Llew O'Brien - federal coalition candidate for Wide Bay.Photo: Alistair Brightman / Fraser Coast Chronicle
Llew O'Brien - federal coalition candidate for Wide Bay.Photo: Alistair Brightman / Fraser Coast Chronicle Alistair Brightman

SPEECH: Llew O'Brien talks unemployment, opens up about PTSD

LLEW'S SPEECH:

High unemployment

Aging population

Mother dying young

Struggles with post-traumatic stress disorder

 

Thank you to his family and colleagues

 

FOR the first time in 26 years, the issues affecting the Wide Bay electorate have been raised during a parliamentary maiden speech.

The electorate's newly appointed LNP federal member Llew O'Brien presented his first speech to the house of representatives, highlighting the region's high unemployment, growing aged care sector and his personal struggle with post-traumatic stress disorder.

 

Our issues raised for all to hear in parliament:

 

Mr O'Brien's speech started with a thank you to his voters in the region, before highlighting some of the best parts of the area, including cheap houses and proximity to great beaches.

The LNP member then highlighted the Wide Bay's long-standing struggle with a high unemployment rate.

"An issue that burdens Wide Bay is unemployment," Mr O'Brien said.

"Much of the Wide Bay division has historically seen high levels of unemployment, and unfortunately this is still the case.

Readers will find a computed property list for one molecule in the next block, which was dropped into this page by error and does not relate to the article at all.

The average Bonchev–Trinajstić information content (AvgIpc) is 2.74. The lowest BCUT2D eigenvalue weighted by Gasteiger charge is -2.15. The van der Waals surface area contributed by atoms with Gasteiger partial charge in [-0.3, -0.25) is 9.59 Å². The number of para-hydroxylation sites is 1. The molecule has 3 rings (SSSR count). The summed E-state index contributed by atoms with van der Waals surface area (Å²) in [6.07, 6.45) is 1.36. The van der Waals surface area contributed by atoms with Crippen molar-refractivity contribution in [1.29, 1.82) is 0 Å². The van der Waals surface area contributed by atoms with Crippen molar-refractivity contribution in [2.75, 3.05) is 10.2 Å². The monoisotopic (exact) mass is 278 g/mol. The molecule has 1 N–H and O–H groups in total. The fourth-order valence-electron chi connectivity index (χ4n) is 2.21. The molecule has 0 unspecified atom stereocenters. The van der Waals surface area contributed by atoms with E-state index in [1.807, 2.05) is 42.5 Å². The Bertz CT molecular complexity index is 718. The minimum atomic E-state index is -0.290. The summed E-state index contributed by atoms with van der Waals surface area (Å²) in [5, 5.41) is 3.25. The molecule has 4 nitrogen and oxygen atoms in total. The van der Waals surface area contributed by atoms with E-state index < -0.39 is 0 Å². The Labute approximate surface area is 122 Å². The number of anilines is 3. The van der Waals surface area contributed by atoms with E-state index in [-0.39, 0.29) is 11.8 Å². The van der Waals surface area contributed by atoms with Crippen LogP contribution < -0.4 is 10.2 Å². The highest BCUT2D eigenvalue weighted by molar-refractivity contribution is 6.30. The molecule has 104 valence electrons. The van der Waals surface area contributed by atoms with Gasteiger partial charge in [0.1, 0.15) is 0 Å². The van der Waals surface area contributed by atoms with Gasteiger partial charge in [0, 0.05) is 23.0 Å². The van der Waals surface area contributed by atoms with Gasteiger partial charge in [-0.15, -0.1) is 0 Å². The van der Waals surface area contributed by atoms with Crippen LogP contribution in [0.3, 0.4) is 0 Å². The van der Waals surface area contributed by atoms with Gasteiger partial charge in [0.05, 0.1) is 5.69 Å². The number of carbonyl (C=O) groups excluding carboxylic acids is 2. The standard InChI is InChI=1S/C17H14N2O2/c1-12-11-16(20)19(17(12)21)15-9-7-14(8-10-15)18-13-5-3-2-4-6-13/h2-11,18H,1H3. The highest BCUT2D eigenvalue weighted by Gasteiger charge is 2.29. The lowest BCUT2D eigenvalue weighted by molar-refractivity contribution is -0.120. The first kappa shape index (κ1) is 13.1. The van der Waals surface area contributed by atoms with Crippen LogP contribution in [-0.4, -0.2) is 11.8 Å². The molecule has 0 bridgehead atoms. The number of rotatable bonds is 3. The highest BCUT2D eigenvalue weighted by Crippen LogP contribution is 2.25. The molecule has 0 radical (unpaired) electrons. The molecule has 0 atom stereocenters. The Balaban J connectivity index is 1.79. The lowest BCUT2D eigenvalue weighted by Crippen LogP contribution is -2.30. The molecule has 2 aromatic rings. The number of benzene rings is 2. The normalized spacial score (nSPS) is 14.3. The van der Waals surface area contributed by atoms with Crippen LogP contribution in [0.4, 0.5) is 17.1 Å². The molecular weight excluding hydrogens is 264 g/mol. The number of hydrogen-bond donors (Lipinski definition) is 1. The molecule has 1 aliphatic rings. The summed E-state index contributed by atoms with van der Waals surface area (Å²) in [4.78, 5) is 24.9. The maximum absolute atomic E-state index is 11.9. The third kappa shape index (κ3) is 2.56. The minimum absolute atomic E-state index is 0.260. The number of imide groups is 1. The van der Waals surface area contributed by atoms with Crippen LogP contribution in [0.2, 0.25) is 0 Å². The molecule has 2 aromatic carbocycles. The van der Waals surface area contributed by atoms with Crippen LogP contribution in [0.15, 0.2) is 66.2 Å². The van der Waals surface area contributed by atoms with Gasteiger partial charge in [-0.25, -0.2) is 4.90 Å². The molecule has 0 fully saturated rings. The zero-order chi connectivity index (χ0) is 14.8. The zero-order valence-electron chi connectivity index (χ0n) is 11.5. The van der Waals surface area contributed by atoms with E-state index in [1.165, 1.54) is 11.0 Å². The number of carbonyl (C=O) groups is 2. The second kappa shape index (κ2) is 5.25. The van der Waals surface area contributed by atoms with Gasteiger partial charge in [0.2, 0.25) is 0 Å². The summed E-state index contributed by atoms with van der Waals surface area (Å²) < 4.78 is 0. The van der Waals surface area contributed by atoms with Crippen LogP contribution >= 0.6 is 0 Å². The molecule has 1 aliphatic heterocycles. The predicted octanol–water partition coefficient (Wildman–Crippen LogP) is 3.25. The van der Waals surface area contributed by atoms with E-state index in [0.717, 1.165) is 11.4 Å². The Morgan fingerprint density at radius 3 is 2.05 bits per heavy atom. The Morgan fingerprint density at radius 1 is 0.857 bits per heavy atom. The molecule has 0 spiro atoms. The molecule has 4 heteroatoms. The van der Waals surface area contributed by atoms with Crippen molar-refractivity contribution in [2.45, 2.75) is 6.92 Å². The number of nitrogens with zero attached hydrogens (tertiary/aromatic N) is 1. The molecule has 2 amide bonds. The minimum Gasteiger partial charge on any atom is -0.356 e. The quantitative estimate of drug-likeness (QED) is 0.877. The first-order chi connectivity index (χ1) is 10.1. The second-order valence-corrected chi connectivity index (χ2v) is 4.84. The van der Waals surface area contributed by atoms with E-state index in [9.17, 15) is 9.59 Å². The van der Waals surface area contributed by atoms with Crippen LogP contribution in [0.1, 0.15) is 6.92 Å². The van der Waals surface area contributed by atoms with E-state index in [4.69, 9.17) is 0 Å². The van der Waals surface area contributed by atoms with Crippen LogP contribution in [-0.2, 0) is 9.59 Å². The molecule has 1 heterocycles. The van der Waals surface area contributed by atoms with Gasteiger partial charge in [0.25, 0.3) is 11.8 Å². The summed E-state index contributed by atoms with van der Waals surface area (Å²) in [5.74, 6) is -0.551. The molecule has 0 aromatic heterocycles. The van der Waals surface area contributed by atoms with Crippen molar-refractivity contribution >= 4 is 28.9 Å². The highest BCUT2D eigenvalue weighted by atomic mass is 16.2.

"It is incumbent upon all levels of government to see this as unacceptable and to act on it."

Mr O'Brien highlighted the Federal Government's plans to deliver a $20 million jobs package for the Wide Bay, Burnett region.

Mr O'Brien also raised the issue of aged care funding.

"In Wide Bay, which has an ageing demographic," he said.

"The way we fund aged care now and into the future is a very real concern to me and my electorate."

 

Llew O'Brien opens up about his mother dying, and living with post-traumatic stress disorder:

 

When talking about his personal story, Mr O'Brien told the lower house about his mother, who he had cared for as a teenager before she passed away from motor neurone disease when the MP was just 16-years-old.

"Mum was given a year to live. She wanted to stay at home as long as she could, so at 15 I left school and took on a role as a full-time carer," he said.

"While she was dying, my mum taught me the most valuable lessons on how to live and treat people. Those

are the lessons that I bring to this place."

When discussing the high rate of mental health issues in his electorate, Mr O'Brien opened up about his own battle with post-traumatic stress disorder, after his career as a traffic accident investigator in the Queensland Police Service.

"It was a job where you'd be hit by the confronting sights, sounds and smells of absolute tragedy and trauma," he said.

"With a supportive employer in the Queensland Police Service, and my amazing wife, it took more than a year to get me back to the job I loved…

"I will more than likely need to manage my PTSD for the rest of my life."

 

Support network thanked:

 

In his closing statements, the MP thanked his parliamentary colleagues, his team and his family.

"Finally, to the people I treasure most in this world, my wife, Sharon, and my children Rees, William and Yve: I would not be here without your love and support," he said.

"I know that you now have to share me with 103,328 electors in Wide Bay, but it is through the strength of our family that I am able to give my best to my electorate as the federal Member for Wide Bay."